California Lutheran University's Student Newspaper Since 1961

The Echo

California Lutheran University's Student Newspaper Since 1961

The Echo

California Lutheran University's Student Newspaper Since 1961

The Echo

    Healthy is Beautiful

     The “love yourself” movement has gone too far.

     I’m not saying that shaming others is okay and that people should hate themselves. What I am saying is that society has taken this idea that the thin ideal is unrealistic, and that at any weight and any size, people should be content.

     Sure, people should be happy with who they are, but when it comes to something that affects health, like being overweight, loving yourself should mean more than self-acceptance. It should mean loving yourself enough to take action.

    The National Institute of Diabetes and Digestive and Kidney Diseases estimated in 2013 that over 70 percent of adults in the U.S. were overweight or obese.

    Of course, there are multitudes of factors that affect these statistics, but it’s clear that obesity is a growing problem-a problem that won’t be fixed by inaction and simply learning to “love yourself.”

    People who struggle with weight should not be shamed, but they shouldn’t be continuing in their habits either.

    “Yes, love yourself, but you need to love yourself to the point that you need to realize that you don’t want to be sick,” senior exercise science major Mariah Mercado said. “I hate saying this, but being overweight and obese, mainly obese, is sick; it is literally labeled a disease.”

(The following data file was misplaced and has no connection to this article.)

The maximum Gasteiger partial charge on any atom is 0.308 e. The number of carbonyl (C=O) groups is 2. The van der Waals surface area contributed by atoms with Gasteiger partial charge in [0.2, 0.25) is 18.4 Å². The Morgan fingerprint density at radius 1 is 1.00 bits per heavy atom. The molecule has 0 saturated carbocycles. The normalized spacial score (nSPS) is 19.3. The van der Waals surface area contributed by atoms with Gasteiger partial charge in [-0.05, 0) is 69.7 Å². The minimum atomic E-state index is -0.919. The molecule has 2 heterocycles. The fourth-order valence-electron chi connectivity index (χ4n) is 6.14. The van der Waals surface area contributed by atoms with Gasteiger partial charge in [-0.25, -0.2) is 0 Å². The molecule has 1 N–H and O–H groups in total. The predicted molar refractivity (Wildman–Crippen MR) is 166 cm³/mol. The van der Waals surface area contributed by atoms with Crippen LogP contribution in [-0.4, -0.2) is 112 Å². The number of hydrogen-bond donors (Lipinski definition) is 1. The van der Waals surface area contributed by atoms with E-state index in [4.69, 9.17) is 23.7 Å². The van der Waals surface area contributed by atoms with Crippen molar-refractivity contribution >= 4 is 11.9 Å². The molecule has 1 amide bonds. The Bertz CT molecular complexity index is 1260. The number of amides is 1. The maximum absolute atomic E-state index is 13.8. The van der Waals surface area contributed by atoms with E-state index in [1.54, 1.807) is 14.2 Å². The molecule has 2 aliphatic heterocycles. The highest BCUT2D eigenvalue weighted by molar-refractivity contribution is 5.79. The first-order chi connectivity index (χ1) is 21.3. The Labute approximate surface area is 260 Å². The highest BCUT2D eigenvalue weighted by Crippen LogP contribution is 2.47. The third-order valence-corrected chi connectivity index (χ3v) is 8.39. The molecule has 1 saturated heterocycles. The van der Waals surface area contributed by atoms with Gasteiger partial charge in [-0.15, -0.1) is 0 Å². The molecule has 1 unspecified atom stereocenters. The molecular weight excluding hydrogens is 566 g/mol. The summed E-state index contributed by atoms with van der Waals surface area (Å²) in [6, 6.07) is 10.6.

It’s still important to remember that weight isn’t the end-all-be-all measure of a healthy body.

    The Center for Disease Control’s website says that anywhere between 18.5 and 24.9 is the appropriate Body Mass Index for humans at a healthy weight. That still doesn’t take into account varying muscle or bone mass in different people. So it makes sense that the “love yourself” movement wants to erase the idea that a low weight on the scale is the ultimate goal.

    Learning to “love yourself” is a start when it comes to losing weight or forming a healthier lifestyle, but if the self-care stops there, then the movement hasn’t done its job.

    While physical appearances shouldn’t make or break happiness, learning to be content with who you are should also not be an excuse for continuing unhealthy habits.

    Loving yourself means loving who you are. It is so important, but actions speak louder than words. Loving your body means taking care of it, not accepting a problem and avoiding healthy change.

    Rachael Balcom